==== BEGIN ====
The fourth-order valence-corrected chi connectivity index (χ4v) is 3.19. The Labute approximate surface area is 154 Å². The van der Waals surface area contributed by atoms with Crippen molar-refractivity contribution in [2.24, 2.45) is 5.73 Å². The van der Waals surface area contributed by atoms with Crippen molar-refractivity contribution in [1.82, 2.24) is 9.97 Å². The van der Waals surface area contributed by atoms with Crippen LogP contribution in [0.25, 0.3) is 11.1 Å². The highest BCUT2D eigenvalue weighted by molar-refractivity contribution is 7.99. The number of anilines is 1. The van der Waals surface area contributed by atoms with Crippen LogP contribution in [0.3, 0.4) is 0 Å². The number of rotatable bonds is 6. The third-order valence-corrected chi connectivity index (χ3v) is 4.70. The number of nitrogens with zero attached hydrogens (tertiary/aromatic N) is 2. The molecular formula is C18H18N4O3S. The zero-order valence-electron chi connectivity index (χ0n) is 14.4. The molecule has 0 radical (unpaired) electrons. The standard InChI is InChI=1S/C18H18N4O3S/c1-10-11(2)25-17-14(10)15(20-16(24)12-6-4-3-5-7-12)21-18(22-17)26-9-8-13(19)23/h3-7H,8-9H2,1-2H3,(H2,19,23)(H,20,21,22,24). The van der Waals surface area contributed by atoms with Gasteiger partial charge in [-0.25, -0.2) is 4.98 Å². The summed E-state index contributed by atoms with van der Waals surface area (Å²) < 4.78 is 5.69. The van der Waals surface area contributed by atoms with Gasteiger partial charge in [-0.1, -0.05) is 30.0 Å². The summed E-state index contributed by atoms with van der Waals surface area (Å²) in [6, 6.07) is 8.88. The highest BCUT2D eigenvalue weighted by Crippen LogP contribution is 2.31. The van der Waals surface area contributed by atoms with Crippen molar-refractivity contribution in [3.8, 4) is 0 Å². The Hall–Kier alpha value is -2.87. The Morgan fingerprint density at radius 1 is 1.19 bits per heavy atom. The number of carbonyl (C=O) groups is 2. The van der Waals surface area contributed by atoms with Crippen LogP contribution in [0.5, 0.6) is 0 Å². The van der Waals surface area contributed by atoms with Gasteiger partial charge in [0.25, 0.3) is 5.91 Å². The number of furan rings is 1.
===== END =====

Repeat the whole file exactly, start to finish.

The fourth-order valence-corrected chi connectivity index (χ4v) is 3.19. The Labute approximate surface area is 154 Å². The van der Waals surface area contributed by atoms with Crippen molar-refractivity contribution in [2.24, 2.45) is 5.73 Å². The van der Waals surface area contributed by atoms with Crippen molar-refractivity contribution in [1.82, 2.24) is 9.97 Å². The van der Waals surface area contributed by atoms with Crippen LogP contribution in [0.25, 0.3) is 11.1 Å². The highest BCUT2D eigenvalue weighted by molar-refractivity contribution is 7.99. The number of anilines is 1. The van der Waals surface area contributed by atoms with Crippen LogP contribution in [0.3, 0.4) is 0 Å². The number of rotatable bonds is 6. The third-order valence-corrected chi connectivity index (χ3v) is 4.70. The number of nitrogens with zero attached hydrogens (tertiary/aromatic N) is 2. The molecular formula is C18H18N4O3S. The zero-order valence-electron chi connectivity index (χ0n) is 14.4. The molecule has 0 radical (unpaired) electrons. The standard InChI is InChI=1S/C18H18N4O3S/c1-10-11(2)25-17-14(10)15(20-16(24)12-6-4-3-5-7-12)21-18(22-17)26-9-8-13(19)23/h3-7H,8-9H2,1-2H3,(H2,19,23)(H,20,21,22,24). The van der Waals surface area contributed by atoms with Gasteiger partial charge in [-0.25, -0.2) is 4.98 Å². The summed E-state index contributed by atoms with van der Waals surface area (Å²) < 4.78 is 5.69. The van der Waals surface area contributed by atoms with Gasteiger partial charge in [-0.1, -0.05) is 30.0 Å². The summed E-state index contributed by atoms with van der Waals surface area (Å²) in [6, 6.07) is 8.88. The highest BCUT2D eigenvalue weighted by Crippen LogP contribution is 2.31. The van der Waals surface area contributed by atoms with Crippen molar-refractivity contribution in [3.8, 4) is 0 Å². The Hall–Kier alpha value is -2.87. The Morgan fingerprint density at radius 1 is 1.19 bits per heavy atom. The number of carbonyl (C=O) groups is 2. The van der Waals surface area contributed by atoms with Crippen LogP contribution in [0.5, 0.6) is 0 Å². The van der Waals surface area contributed by atoms with Gasteiger partial charge in [0.25, 0.3) is 5.91 Å². The number of furan rings is 1.